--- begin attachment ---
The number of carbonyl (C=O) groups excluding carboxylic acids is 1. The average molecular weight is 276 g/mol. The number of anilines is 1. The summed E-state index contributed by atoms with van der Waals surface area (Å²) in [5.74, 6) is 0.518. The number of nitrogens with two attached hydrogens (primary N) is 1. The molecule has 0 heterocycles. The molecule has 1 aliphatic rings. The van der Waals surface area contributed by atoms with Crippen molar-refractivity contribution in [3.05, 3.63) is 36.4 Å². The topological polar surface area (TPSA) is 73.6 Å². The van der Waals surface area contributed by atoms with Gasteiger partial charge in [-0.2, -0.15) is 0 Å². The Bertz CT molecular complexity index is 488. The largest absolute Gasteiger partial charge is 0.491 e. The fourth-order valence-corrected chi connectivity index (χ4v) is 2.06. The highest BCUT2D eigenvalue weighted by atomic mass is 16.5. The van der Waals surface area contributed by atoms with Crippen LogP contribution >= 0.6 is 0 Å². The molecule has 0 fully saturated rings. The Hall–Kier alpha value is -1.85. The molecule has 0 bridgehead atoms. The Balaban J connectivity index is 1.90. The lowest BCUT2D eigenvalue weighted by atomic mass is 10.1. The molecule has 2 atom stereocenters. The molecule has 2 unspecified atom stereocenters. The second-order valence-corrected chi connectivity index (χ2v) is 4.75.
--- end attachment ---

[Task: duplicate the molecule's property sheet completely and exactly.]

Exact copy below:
The number of carbonyl (C=O) groups excluding carboxylic acids is 1. The average molecular weight is 276 g/mol. The number of anilines is 1. The summed E-state index contributed by atoms with van der Waals surface area (Å²) in [5.74, 6) is 0.518. The number of nitrogens with two attached hydrogens (primary N) is 1. The molecule has 0 heterocycles. The molecule has 1 aliphatic rings. The van der Waals surface area contributed by atoms with Crippen molar-refractivity contribution in [3.05, 3.63) is 36.4 Å². The topological polar surface area (TPSA) is 73.6 Å². The van der Waals surface area contributed by atoms with Gasteiger partial charge in [-0.2, -0.15) is 0 Å². The Bertz CT molecular complexity index is 488. The largest absolute Gasteiger partial charge is 0.491 e. The fourth-order valence-corrected chi connectivity index (χ4v) is 2.06. The highest BCUT2D eigenvalue weighted by atomic mass is 16.5. The van der Waals surface area contributed by atoms with Crippen LogP contribution >= 0.6 is 0 Å². The molecule has 0 fully saturated rings. The Hall–Kier alpha value is -1.85. The molecule has 0 bridgehead atoms. The Balaban J connectivity index is 1.90. The lowest BCUT2D eigenvalue weighted by atomic mass is 10.1. The molecule has 2 atom stereocenters. The molecule has 2 unspecified atom stereocenters. The second-order valence-corrected chi connectivity index (χ2v) is 4.75.